China says Pacific debt claims “ridiculous” after Julie Bishop raises concerns

Pehē ‘e he ‘amipasitoa Siaina ki ‘Aositelēlia’ ‘oku fakaoli e fakakaukau ‘o pehē ‘oku fakamanavahee’i ‘e Pīsingi, kolomu’a ‘o Siaina’ ‘a e mafai ‘o e fanga ki’i fonua iiki he Pasifiki ke nau malu’i honau taki taha fonua, ‘aki hono langa ha ngaahi langa lalahi kuo’ ne fakakavenga’i kinautolu ‘aki ha ngaahi mo’ua ‘oku ‘ikai mahino pe ‘e lava tā fakafoki. Ko ‘ene lau ‘eni hili ia ha pehē ‘e he Minisitā ki Muli ‘a ‘Aositelēlia’, Julie Bishop ‘oku ‘i ai ‘ene hoha’a ki he ngaahi fokotu’utu’u fakapa’anga ‘o ha ngāue ‘oku fai ‘e Siaina ‘i he Pasifiki’ te ne uesia e ngaahi fonua’a ni.


China’s ambassador has branded “ridiculous” the idea that Beijing is threatening
the sovereignty of small Pacific nations by building infrastructure that saddles them with unsustainable debt.

His comments followed remarks by Foreign Minister Julie Bishop that the Australian government was concerned some Chinese financing arrangements in the Pacific would damage the island nations sovereignty and that Australia would
offer alternatives to Chinese infrastructure development.

Speaking in Canberra, ambassador Cheng Jingye indicated he was not aware of Bishop’s remarks but said the proposition China was creating so-called debt-traps for small nations was “ridiculous”.

“We have a growing economic co-operation with some of the island countries. They are on [an] equal footing and I think it’s mutually beneficial, as has been said by the local people – both the local people and both the government,” he said.

“The fact is there. I hope any comment will be made based on fact, rather than speculation.”

Cheng, who was at Parliament House on Tuesday morning to address an Australia China Business Council event, was trailed by waiting media for much of his way out the building, facing questions on tensions between Australia and China.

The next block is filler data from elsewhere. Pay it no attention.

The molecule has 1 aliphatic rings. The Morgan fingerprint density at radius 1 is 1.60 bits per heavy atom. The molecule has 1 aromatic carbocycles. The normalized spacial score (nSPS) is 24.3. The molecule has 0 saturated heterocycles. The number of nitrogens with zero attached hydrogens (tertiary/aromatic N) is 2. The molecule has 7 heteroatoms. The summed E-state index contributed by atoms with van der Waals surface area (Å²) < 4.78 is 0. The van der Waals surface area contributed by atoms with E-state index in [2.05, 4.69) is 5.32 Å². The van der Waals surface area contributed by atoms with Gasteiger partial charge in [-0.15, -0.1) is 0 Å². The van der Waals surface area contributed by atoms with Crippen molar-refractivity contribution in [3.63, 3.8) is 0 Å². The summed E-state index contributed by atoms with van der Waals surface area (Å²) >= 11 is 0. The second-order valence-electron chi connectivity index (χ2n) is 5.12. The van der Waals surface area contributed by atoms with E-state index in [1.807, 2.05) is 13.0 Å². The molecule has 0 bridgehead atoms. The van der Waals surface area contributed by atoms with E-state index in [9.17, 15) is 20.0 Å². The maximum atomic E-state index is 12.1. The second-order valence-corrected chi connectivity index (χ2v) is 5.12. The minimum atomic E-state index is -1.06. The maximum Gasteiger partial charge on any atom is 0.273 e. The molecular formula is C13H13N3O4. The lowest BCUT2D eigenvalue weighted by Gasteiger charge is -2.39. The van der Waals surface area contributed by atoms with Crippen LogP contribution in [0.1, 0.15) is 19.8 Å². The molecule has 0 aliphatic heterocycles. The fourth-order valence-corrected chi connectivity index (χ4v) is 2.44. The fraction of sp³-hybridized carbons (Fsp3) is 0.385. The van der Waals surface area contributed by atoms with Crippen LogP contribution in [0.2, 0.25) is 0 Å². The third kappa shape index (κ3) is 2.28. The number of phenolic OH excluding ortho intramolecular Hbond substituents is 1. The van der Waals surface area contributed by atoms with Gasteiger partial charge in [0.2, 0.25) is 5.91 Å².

Bishop told Fairfax Media Australia on Monday Australia was concerned about the economic viability of small Pacific nations and did not want unsustainable debt burdens imposed on them.

“They are sovereign nations,” she said. “We want to ensure that they retain their sovereignty, that they have sustainable economies and that they are not trapped into unsustainable debt outcomes. The trap can then be a debt-for-equity swap and they have lost their sovereignty.”

She said Australia should take “a very proactive role” in offering Pacific nations alternatives to Chinese projects.

“What we don’t want is for countries to have no other options,” she said.

Sri Lanka last year handed over a large, strategic port to a Chinese company under a debt-for-equity swap after it was unable to meet loan repayments to China.

Cheng said China was “sensitive to any possible debt burden”. And asked whether China was deliberately overburdening countries with debt to ensnare them, Cheng said the proposition was “absurd”.

He also refused to say whether Prime Minister Malcolm Turnbull would be invited to visit China this year. It has been widely expected he would visit, and any slippage of that plan would be seen as a diplomatically bruising development.

Speaking at the same forum, Turnbull insisted the relationship – including strong economic ties – was better than was often shown in political and public debate.

“You’ll see in the media, and sometimes you'll see from politicians – and I know there’s been a bit of negativity expressed by my political opponents in the course of today’s sessions – a lot more negativity presented than is actually
the case.”

“I think there are discussions about bilateral exchanges at different levels. When there is any news, I will let you know.

There are discussions,” he said.

Earlier in a speech to the Australia China Business Council, Cheng said there needed to be “less bias and bigotry” in the relationship between the two countries, though afterwards he refused to say where these qualities lay.

He said there were “some difficulties, obviously”, in the relationship.

Labour foreign affairs spokeswoman Penny Wong told the conference the major parties should avoid fighting over the China relationship. She said there would be differences with China from time to time but “the government should try and not make things worse”.

Papua New Guinea’s deputy Prime Minister and Treasurer, Charles Abel, told the Lowy Institute on Monday night that while Chinese aid and investment was providing opportunities to his country, it was also presenting challenges that Australia needed to help “balance”.

“Whilst we appreciate the interaction with China, there remains some concerns in terms of the way they do conduct business,” he said.

Kaniva Tonga News has a republication arrangement with PACNEWS


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